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Handling Disputes with Health Care Surrogates in Florida


A health care surrogate is someone you grant permission to make medical decisions on your behalf when you are incapacitated and cannot make decisions yourself. The appointment is done through a Designation of Health Care Surrogate form.

When you designate someone, it’s important to go over your wishes with them or there may be disputes later on. In the event they don’t know the exact decisions you would make, then they should proceed with deciding what course of action is in your best interests. In the event a dispute arises, you may need the assistance of a skilled Pompano Beach estate litigation attorney.

Who Can Be Appointed as a Health Care Surrogate?

You can name any competent adult who is 18 years of age or older as your chosen health care surrogate. You should ask the individual first before you complete the paperwork and your advance directive. It’s recommended you also have a second person in mind in the event your first choice is not available or does not feel comfortable making decisions on your behalf.

When it comes to naming your spouse as your health care surrogate, the appointment would be revoked in the event you divorce. If your advance directive dictates that your ex will remain your health care surrogate even after divorce, then the appointment would still be valid.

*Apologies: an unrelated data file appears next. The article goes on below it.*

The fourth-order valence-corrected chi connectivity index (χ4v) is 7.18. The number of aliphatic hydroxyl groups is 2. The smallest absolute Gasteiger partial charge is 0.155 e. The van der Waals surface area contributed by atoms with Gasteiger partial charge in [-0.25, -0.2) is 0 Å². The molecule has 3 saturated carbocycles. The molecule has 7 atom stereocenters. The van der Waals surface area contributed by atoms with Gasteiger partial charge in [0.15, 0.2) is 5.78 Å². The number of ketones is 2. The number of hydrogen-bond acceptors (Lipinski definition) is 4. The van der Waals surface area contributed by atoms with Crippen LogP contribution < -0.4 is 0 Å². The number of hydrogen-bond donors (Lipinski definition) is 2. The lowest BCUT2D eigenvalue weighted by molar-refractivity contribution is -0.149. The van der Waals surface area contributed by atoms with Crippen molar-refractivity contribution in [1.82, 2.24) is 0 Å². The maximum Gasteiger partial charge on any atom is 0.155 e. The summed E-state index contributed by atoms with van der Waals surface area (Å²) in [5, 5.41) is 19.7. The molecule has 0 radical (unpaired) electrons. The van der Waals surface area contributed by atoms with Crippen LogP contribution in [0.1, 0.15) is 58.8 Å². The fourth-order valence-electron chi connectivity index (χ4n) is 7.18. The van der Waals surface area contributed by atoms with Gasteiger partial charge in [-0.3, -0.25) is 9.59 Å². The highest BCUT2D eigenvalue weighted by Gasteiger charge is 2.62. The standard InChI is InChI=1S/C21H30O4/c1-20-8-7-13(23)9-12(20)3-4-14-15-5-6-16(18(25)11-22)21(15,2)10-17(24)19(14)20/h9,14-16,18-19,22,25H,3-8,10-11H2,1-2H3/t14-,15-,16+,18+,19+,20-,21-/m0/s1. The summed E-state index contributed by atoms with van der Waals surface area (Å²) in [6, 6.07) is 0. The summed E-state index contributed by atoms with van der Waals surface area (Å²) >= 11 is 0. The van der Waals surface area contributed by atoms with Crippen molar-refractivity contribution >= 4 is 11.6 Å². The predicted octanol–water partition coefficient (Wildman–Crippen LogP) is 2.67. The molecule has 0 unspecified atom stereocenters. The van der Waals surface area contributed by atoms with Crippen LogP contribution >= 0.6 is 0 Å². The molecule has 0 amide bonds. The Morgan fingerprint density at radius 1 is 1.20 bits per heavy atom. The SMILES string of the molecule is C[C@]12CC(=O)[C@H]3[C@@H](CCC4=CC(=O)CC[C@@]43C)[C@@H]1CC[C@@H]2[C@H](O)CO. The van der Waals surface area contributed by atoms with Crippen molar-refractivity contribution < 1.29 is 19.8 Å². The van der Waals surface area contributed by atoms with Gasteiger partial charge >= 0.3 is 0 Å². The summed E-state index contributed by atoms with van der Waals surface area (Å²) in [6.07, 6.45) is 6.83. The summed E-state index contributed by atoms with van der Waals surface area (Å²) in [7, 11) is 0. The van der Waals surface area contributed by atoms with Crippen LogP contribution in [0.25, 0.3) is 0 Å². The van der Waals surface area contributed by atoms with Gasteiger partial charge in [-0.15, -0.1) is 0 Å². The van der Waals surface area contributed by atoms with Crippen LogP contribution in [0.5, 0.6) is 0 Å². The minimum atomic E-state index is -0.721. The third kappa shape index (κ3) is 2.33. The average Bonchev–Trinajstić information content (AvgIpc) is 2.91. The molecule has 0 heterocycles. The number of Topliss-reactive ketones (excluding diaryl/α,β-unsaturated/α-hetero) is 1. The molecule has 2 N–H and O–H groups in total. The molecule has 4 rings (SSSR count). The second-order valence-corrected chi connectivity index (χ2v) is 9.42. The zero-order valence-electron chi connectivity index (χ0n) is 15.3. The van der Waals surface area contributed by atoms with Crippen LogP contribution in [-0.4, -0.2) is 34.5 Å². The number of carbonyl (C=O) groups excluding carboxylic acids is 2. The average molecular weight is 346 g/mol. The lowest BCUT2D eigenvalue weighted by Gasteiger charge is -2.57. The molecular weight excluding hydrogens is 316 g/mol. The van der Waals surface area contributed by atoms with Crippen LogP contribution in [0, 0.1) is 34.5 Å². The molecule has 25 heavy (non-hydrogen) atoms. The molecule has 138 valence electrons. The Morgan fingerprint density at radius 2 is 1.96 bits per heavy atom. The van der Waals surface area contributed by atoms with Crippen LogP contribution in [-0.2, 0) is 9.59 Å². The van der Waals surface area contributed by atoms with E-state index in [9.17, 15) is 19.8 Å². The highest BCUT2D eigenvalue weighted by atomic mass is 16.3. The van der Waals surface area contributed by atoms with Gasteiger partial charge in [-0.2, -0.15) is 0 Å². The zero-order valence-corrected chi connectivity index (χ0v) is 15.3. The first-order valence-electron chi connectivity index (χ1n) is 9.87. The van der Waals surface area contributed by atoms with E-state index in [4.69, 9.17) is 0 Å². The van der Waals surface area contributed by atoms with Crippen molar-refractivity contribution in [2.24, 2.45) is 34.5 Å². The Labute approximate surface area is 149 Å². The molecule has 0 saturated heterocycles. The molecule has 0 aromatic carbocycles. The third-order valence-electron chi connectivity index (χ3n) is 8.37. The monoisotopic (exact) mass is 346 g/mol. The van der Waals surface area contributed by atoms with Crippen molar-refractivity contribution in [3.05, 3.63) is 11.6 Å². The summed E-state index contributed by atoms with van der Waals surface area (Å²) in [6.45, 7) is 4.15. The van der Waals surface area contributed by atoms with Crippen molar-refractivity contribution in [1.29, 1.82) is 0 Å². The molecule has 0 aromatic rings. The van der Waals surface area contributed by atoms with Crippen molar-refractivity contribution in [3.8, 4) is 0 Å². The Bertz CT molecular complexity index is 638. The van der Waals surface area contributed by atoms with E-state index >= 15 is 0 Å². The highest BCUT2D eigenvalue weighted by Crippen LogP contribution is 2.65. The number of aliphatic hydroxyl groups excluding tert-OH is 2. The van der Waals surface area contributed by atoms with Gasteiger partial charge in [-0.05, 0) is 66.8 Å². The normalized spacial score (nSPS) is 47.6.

Completing Your Health Care Surrogate Paperwork

Naming someone as your health care surrogate is more complex than just filling out a form. You need to sign and date the form, plus you need to have it witnessed. In the event you cannot sign it, then you would need to have someone else sign it. You must also have two witnesses. Witnesses must be adults, and your health care surrogate cannot be one of them. The witnesses should not be your spouse or someone else who is a blood relative.

Who Makes Healthcare Decisions When You Don’t Have a Health Care Surrogate?

If you do not have a health care surrogate, the doctor will be required to use a specific list to determine who can make decisions on your behalf. The list includes:

  • Guardian (only if the court has appointed one)
  • Spouse
  • Adult children
  • Parent(s)
  • Adult siblings
  • Another relative who has enough knowledge to know what you would choose to do
  • A friend who knows your wishes well enough

In the event you don’t have any of these people, then the hospital’s ethics committee might approve a social worker from another hospital. This person would speak with your doctors and make a decision about what course of action is best for you. 

Contact a Florida Estate Litigation Attorney

When someone names multiple health care surrogates, there is a risk for disagreement or conflict. Medical practice and prevailing Florida law will dictate how to resolve the dispute. Disputes are not uncommon in probate, trust, and estate-related matters. Don’t attempt to resolve these disputes on your own. Speak with a Pompano Beach Estate and Trust litigation attorney early on. Contact Mark R. Manceri, P.A. today to schedule an initial consultation.


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